Paula asks me if I’d like some tea, and I decline. We settle into hard wooden chairs on either side of the small table that’s lodged in between the tiny kitchen and the larger living room. I ask her about security – does she feel okay living on the ground floor? She’s lived here for 23 years, she answers, and everything was fine until the landlady died three months ago and her daughter moved into the dead woman’s apartment with her boyfriend.

“All day and night he’s got people coming and going, and the daughter’s never around. I’m talking two, three in the morning – God knows where they’re from – not the neighborhood, I’ll tell you that. Maybe from East New York or somewhere. No one’s on the third floor, so it’s just me, Henry next door, and the black boyfriend and his gang upstairs, doing God knows what.”

“How come no one lives on the third floor?” I ask.

“The old lady was gonna get it redone, but then she died. The daughter’s never gonna touch it. But don’t worry about the boyfriend. I’ll get him evicted before I go to Santa Cruz.”

“What’s in Santa Cruz?” I ask Paula.

“My mentor’s there, and I need to study with him. I’m a psychic,” she says. “So, you’ll take the place?” She twists a long strand of hair around her index finger.

“I think I’m going to keep looking for a while,” I say.

“Why?” she asks me. “I told you there won’t be any trouble with the boyfriend, and the neighborhood’s great. I’ll even lend you my membership card to the food co-op, if you want. You’d like working there.”

“No thanks. I’m just starting to look, and I don’t want to commit to anything now.” I stand up and grab my coat.

“Hey, you want me to do your chart before you go?” she asks.


I don’t believe in astrology, tarot cards, palm reading, or crystal balls, but I feel guilty about not taking the sublet, so I accept her offer. She collects the necessary details, punches them into her laptop computer, and, within a few seconds, a drawing appears on the screen that looks like it should be on the ceiling of a planetarium. Paula tells me that there’s a lot of upheaval going on in my life right now, that the next two years are going to be very hard and unsettled, but that I’ll be fine after it’s all over.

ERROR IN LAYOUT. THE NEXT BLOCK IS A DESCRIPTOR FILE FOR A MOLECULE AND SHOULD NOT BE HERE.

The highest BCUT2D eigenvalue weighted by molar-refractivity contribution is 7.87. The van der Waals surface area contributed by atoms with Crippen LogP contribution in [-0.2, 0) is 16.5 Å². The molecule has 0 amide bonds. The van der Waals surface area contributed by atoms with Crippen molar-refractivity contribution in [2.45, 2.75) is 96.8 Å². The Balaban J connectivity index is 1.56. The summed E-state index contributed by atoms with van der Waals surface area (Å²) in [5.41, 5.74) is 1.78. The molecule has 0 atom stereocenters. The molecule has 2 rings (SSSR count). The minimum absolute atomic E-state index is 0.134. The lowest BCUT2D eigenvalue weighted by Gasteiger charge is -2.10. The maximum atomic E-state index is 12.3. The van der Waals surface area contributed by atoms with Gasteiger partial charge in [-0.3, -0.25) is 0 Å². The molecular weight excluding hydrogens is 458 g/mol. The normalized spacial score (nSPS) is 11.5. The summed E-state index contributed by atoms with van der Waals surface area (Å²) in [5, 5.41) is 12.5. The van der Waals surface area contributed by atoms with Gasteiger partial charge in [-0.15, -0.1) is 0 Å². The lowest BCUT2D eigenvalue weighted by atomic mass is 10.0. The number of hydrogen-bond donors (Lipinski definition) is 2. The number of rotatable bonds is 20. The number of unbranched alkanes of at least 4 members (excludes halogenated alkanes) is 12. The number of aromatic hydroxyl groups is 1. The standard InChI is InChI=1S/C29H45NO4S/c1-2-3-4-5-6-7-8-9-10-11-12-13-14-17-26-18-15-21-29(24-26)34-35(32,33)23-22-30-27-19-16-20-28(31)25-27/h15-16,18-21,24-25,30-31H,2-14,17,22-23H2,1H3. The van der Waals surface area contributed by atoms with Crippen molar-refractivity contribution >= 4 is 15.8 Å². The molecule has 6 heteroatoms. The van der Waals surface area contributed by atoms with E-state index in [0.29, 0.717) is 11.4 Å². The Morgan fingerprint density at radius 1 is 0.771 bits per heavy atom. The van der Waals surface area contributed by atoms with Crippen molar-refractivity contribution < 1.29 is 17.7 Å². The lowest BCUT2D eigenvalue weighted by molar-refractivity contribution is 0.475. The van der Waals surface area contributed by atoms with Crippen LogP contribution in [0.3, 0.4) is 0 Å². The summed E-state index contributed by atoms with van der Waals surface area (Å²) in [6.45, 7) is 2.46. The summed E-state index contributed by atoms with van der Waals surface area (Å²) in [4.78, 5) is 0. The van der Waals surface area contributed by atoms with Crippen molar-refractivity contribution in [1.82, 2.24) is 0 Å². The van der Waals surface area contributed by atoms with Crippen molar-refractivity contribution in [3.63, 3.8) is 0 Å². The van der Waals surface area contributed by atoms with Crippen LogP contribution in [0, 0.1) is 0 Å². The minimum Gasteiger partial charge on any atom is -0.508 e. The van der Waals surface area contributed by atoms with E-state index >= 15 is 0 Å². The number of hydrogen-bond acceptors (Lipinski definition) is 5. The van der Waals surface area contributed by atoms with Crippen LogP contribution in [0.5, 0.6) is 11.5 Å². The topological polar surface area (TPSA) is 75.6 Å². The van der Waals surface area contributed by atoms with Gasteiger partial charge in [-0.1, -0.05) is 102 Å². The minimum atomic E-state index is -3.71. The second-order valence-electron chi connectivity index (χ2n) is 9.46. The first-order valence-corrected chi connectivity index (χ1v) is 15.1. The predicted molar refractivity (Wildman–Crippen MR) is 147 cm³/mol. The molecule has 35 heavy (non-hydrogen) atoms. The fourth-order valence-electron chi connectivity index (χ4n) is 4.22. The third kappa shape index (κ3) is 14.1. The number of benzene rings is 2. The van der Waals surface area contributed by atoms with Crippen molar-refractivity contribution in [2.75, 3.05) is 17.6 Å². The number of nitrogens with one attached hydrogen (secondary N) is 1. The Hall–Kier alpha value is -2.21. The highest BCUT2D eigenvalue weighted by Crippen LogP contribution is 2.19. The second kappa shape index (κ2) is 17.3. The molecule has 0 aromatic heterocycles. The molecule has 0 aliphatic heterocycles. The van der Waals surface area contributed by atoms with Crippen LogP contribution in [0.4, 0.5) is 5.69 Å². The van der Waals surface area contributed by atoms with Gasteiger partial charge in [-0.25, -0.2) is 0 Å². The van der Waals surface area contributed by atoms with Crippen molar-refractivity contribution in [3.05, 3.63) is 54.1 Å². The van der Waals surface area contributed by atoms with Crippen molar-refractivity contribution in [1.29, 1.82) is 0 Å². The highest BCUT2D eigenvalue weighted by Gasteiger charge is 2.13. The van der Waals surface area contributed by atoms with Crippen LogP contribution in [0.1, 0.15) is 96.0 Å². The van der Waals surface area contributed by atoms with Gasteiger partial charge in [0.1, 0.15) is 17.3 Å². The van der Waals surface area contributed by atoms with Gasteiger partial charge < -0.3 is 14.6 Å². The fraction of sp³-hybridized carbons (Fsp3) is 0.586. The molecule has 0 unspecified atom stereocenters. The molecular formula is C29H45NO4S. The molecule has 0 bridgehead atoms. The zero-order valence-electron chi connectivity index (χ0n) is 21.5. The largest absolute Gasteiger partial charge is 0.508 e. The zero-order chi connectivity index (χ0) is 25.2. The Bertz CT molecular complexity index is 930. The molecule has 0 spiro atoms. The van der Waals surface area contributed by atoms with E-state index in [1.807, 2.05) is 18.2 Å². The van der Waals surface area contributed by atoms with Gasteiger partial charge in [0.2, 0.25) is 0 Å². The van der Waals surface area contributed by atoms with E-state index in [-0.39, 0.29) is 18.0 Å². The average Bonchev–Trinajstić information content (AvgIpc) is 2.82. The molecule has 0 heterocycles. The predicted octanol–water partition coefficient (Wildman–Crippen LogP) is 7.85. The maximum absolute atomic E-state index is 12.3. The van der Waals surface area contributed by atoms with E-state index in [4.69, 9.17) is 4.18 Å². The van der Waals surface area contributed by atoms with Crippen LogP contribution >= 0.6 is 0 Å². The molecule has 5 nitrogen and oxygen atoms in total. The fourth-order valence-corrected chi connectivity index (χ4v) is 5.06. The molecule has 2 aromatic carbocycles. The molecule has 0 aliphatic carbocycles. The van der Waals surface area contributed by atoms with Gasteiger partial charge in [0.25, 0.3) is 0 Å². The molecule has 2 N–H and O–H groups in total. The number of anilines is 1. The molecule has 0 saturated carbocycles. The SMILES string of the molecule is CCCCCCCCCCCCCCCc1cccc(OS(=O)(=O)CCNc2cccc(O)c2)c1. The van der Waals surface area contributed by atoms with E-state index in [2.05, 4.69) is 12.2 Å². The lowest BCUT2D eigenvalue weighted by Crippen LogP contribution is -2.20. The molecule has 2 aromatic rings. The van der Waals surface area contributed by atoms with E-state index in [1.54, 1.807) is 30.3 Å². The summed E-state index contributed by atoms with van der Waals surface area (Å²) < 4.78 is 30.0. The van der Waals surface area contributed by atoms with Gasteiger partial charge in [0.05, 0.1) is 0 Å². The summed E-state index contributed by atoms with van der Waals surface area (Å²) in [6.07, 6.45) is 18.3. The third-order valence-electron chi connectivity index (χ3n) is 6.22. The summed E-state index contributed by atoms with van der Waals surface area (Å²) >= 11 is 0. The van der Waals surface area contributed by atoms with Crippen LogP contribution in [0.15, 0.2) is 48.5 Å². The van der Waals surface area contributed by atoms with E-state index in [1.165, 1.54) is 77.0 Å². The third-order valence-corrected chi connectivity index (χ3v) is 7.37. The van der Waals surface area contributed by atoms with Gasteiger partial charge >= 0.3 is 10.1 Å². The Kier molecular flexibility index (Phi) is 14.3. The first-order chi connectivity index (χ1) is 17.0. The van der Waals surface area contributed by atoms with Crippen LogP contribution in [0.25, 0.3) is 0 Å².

I’m weirded out: I haven’t mentioned a word to her about my shaky marriage. I say goodbye and hurry down the block to the train station. As I travel home, I ask myself once again if I’ve got the guts to go through with the separation.

Paula calls me at work a week later. She spent more time with my chart after I left, she says, and there are a lot of things she saw that she thought I should know about. Could I come over? I tell her I’m too busy. “You’re not safe in your house,” she persists. I want to sort out my future on my own, and not hear about it from this strange little woman, so I tell Paula I’ve got a meeting and hang up. I don’t hear from her again, but I think of her prediction often. Paula’s a good psychic: the separation was grueling, and the divorce that followed a year later was hell. But now, at year three, sitting on the stoop of the Carroll Gardens apartment in the neighborhood that has become my home and haven, I am at peace, just like she promised.